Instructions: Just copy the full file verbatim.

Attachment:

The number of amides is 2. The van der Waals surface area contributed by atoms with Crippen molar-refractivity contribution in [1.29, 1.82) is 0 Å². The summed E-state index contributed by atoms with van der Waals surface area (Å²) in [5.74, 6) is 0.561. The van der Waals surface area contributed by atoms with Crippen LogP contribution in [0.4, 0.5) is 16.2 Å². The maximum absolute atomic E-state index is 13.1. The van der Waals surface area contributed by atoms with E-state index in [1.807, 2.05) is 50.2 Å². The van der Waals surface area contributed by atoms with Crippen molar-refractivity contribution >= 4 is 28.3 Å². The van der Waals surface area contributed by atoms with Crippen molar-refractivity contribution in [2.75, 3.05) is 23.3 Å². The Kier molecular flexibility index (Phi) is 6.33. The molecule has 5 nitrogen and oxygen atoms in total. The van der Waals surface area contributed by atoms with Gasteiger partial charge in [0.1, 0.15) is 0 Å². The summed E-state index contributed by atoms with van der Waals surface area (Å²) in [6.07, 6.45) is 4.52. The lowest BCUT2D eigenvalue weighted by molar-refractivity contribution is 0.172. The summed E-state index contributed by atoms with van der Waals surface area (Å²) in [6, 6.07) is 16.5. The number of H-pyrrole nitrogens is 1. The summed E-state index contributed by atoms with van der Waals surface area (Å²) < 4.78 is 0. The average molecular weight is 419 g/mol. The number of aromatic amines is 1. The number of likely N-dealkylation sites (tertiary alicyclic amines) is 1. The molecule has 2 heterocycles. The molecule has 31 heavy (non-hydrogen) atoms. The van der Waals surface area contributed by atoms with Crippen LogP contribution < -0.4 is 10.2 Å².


The number of amides is 2. The van der Waals surface area contributed by atoms with Crippen molar-refractivity contribution in [1.29, 1.82) is 0 Å². The summed E-state index contributed by atoms with van der Waals surface area (Å²) in [5.74, 6) is 0.561. The van der Waals surface area contributed by atoms with Crippen LogP contribution in [0.4, 0.5) is 16.2 Å². The maximum absolute atomic E-state index is 13.1. The van der Waals surface area contributed by atoms with E-state index in [1.807, 2.05) is 50.2 Å². The van der Waals surface area contributed by atoms with Crippen molar-refractivity contribution >= 4 is 28.3 Å². The van der Waals surface area contributed by atoms with Crippen molar-refractivity contribution in [2.75, 3.05) is 23.3 Å². The Kier molecular flexibility index (Phi) is 6.33. The molecule has 5 nitrogen and oxygen atoms in total. The van der Waals surface area contributed by atoms with Gasteiger partial charge in [0.1, 0.15) is 0 Å². The summed E-state index contributed by atoms with van der Waals surface area (Å²) in [6.07, 6.45) is 4.52. The lowest BCUT2D eigenvalue weighted by molar-refractivity contribution is 0.172. The summed E-state index contributed by atoms with van der Waals surface area (Å²) in [6, 6.07) is 16.5. The number of H-pyrrole nitrogens is 1. The summed E-state index contributed by atoms with van der Waals surface area (Å²) < 4.78 is 0. The average molecular weight is 419 g/mol. The number of aromatic amines is 1. The number of likely N-dealkylation sites (tertiary alicyclic amines) is 1. The molecule has 2 heterocycles. The molecule has 31 heavy (non-hydrogen) atoms. The van der Waals surface area contributed by atoms with Crippen LogP contribution < -0.4 is 10.2 Å².